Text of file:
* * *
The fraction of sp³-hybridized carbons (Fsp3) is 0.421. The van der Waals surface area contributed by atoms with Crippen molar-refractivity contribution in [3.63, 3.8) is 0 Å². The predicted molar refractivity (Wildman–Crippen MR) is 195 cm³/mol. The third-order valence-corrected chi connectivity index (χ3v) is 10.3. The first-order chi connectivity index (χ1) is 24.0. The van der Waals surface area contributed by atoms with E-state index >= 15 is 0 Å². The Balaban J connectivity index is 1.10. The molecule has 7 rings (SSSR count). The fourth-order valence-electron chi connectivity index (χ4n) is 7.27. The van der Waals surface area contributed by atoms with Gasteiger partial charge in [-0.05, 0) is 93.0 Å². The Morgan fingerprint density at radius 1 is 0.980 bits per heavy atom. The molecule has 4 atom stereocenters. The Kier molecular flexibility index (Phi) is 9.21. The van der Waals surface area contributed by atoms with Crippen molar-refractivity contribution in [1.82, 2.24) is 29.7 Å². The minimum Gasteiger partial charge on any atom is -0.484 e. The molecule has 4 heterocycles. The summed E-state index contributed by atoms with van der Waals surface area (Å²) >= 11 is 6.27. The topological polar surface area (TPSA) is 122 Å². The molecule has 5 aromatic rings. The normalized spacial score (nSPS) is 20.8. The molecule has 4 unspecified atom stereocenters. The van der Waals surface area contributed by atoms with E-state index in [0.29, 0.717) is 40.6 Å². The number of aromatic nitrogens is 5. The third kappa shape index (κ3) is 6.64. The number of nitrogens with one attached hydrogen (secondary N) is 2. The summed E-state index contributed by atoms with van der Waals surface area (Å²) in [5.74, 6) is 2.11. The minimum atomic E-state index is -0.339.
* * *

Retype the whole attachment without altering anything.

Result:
The fraction of sp³-hybridized carbons (Fsp3) is 0.421. The van der Waals surface area contributed by atoms with Crippen molar-refractivity contribution in [3.63, 3.8) is 0 Å². The predicted molar refractivity (Wildman–Crippen MR) is 195 cm³/mol. The third-order valence-corrected chi connectivity index (χ3v) is 10.3. The first-order chi connectivity index (χ1) is 24.0. The van der Waals surface area contributed by atoms with E-state index >= 15 is 0 Å². The Balaban J connectivity index is 1.10. The molecule has 7 rings (SSSR count). The fourth-order valence-electron chi connectivity index (χ4n) is 7.27. The van der Waals surface area contributed by atoms with Gasteiger partial charge in [-0.05, 0) is 93.0 Å². The Morgan fingerprint density at radius 1 is 0.980 bits per heavy atom. The molecule has 4 atom stereocenters. The Kier molecular flexibility index (Phi) is 9.21. The van der Waals surface area contributed by atoms with Crippen molar-refractivity contribution in [1.82, 2.24) is 29.7 Å². The minimum Gasteiger partial charge on any atom is -0.484 e. The molecule has 4 heterocycles. The summed E-state index contributed by atoms with van der Waals surface area (Å²) >= 11 is 6.27. The topological polar surface area (TPSA) is 122 Å². The molecule has 5 aromatic rings. The normalized spacial score (nSPS) is 20.8. The molecule has 4 unspecified atom stereocenters. The van der Waals surface area contributed by atoms with E-state index in [0.29, 0.717) is 40.6 Å². The number of aromatic nitrogens is 5. The third kappa shape index (κ3) is 6.64. The number of nitrogens with one attached hydrogen (secondary N) is 2. The summed E-state index contributed by atoms with van der Waals surface area (Å²) in [5.74, 6) is 2.11. The minimum atomic E-state index is -0.339.